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Characteristics of Autonomic Activity and Reactivity During Rest and Emotional Processing and Their Clinical Correlations in Somatic Symptom Disorder

Lee, Deokjong, MD; Kim, Se Joo, MD, PhD; Cheon, Jooah, MD; Hwang, Eun Hee, MS; Jung, Young-chul, MD, PhD; Kang, Jee In, MD, PhD

doi: 10.1097/PSY.0000000000000622
ORIGINAL ARTICLES

Objective Altered autonomic nervous system activity is considered to be involved in the pathophysiology of somatic symptom disorder (SSD). This study aimed to investigate whether patients with SSD have disturbed autonomic activity during rest and reactivity to emotional processing and whether altered autonomic nervous system correlates with clinical characteristics and interoceptive accuracy in SSD.

Methods We recruited 23 patients with SSD and 20 healthy controls. Heart rate variability (HRV) was assessed during recording at rest and during performance of an emotional face dot-probe task. Alpha-amylase responses were also assessed. Patients with SSD completed a self-assessment survey and heart beat perception task, which reflects interoceptive awareness.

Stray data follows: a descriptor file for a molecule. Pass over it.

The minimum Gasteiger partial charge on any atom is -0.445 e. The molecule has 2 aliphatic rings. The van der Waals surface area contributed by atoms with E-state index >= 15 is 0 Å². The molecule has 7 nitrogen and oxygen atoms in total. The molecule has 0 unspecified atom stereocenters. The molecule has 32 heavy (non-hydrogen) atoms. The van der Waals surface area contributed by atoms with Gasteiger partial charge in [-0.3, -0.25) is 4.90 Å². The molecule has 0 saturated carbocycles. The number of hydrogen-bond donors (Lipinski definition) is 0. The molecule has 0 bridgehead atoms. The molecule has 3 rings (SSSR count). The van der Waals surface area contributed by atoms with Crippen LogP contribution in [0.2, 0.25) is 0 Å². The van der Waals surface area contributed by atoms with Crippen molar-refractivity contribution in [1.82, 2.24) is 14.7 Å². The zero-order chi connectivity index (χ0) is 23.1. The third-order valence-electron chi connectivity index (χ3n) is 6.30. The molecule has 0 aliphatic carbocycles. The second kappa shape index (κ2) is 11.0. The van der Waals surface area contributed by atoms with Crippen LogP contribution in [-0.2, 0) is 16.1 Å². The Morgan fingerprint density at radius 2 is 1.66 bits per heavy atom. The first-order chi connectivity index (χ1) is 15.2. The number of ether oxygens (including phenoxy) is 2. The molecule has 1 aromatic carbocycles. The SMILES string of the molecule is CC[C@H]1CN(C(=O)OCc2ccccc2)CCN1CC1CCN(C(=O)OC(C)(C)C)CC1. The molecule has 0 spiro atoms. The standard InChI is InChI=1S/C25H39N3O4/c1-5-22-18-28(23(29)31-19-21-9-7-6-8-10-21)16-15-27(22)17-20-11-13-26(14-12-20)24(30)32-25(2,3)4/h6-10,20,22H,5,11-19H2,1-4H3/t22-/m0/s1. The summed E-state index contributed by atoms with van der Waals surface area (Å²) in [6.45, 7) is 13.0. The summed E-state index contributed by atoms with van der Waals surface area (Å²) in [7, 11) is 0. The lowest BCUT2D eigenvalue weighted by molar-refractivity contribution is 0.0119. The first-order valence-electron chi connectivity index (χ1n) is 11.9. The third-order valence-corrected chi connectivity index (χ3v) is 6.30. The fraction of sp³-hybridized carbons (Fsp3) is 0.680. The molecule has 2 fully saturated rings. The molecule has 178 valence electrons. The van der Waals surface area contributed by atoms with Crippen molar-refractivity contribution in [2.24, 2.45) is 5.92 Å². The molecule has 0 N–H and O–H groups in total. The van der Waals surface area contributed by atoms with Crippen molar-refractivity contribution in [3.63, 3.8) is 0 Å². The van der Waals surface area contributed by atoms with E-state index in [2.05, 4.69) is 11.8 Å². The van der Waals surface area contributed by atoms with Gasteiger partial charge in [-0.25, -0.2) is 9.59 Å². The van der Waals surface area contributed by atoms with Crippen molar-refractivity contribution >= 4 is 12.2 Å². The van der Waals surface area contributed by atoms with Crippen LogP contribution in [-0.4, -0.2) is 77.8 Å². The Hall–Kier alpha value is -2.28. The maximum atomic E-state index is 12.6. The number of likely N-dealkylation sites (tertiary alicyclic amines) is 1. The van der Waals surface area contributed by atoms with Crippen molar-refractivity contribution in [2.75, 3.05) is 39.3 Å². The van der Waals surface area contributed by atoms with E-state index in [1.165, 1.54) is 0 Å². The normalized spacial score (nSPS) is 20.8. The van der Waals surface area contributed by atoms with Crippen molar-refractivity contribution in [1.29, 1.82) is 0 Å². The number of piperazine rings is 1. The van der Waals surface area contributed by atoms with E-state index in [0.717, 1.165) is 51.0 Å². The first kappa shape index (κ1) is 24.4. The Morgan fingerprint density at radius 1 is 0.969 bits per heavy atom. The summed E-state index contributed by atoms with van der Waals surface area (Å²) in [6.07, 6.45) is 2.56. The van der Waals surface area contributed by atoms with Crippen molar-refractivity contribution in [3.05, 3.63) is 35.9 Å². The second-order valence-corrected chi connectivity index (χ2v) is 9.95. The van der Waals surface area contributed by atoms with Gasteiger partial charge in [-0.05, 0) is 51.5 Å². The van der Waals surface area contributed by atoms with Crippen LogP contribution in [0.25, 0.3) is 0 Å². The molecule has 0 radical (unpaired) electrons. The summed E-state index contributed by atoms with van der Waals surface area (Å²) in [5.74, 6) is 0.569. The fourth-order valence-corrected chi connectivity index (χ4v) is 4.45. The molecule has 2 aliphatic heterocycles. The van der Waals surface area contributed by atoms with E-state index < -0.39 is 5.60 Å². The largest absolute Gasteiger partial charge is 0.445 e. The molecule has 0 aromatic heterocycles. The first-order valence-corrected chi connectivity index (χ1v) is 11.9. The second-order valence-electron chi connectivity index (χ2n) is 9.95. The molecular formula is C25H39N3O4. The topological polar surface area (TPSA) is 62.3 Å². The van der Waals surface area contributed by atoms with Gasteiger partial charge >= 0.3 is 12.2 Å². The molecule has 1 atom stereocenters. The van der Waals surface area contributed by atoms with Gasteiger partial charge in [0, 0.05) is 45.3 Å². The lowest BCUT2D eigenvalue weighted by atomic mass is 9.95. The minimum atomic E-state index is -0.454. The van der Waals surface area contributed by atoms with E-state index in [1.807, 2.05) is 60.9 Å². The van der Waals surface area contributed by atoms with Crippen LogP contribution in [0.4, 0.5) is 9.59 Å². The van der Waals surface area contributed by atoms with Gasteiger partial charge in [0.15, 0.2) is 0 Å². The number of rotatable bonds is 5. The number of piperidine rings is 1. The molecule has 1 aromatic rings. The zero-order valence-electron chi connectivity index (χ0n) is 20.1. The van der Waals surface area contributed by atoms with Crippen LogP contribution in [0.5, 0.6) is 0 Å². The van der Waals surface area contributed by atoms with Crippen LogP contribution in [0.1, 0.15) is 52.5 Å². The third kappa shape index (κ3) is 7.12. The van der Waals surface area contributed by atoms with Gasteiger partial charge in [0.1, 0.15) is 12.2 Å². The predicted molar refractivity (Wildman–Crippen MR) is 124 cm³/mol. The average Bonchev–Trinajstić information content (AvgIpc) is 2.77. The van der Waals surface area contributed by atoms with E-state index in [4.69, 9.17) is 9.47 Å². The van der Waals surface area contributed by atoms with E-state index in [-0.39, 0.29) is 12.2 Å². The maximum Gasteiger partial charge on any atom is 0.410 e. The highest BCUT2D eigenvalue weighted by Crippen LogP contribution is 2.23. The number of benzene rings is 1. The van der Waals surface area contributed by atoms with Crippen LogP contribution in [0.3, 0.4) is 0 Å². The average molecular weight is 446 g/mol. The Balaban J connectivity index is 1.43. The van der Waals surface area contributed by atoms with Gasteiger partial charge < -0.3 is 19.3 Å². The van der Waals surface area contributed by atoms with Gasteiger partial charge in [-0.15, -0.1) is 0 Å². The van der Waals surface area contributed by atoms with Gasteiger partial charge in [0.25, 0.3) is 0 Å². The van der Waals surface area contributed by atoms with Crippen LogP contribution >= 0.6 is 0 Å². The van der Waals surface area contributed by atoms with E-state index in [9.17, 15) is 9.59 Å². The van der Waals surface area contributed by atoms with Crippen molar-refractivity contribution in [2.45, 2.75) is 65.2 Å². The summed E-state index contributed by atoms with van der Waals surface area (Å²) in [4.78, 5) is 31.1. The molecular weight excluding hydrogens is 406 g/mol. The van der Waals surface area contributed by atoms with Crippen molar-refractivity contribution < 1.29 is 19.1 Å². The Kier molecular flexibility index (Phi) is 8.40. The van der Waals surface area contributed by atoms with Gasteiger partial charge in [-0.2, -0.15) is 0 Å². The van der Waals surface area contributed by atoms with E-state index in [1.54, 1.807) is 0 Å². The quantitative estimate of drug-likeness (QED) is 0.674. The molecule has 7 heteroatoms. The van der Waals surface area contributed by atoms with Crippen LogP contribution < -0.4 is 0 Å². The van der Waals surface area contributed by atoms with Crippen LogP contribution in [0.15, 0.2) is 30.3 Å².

Results Patients with SSD had lower low-frequency HRV, high-frequency HRV, standard deviation of normal to normal R-R intervals (SDNN), and proportion of successive R-R intervals greater than 50 milliseconds (pNN50) at rest (p < .05). The reactivity scores (during-task activity minus resting activity) for SDNN and pNN50 were significantly different between patients with SSD and controls (SDNN: p = .013; pNN50: p = .008). In addition, resting HRV parameters (low-frequency, high-frequency, SDNN, pNN50) correlated with heart beat perception error (p < .01) in patients with SSD. No significant differences in α-amylase activity were found.

Conclusions Our findings showed that patients with SSD have altered resting-state autonomic activity and reactivity to emotional processing, and the resting-state autonomic activity correlated with their interoceptive awareness. These findings suggest that disturbed interactions between the autonomic nervous, affective, and interoceptive systems may be involved in the pathophysiology of SSD.

From the Department of Psychiatry (Lee), Ilsan Hospital, National Health Insurance Corporation, Goyang; Department of Psychiatry (Kim, Jung, Kang), Yonsei University College of Medicine, Seoul, South Korea; and Institute of Behavioral Science in Medicine (Lee, Kim, Cheon, Hwang, Jung, Kang), Yonsei University College of Medicine, Seoul, South Korea.

Address correspondence to Jee In Kang, MD, PhD, Department of Psychiatry, Yonsei University College of Medicine, Yonsei-ro 50-1, Seodaemun-gu, Seoul 03722, South Korea. E-mail: jeeinkang@yuhs.ac; Se Joo Kim, MD, PhD, Department of Psychiatry, Yonsei University College of Medicine, Yonsei-ro 50-1, Seodaemun-gu, Seoul 03722, South Korea. E-mail: kimsejoo@yuhs.ac

Received for publication September 1, 2017; revision received February 10, 2018.

Copyright © 2018 by American Psychosomatic Society
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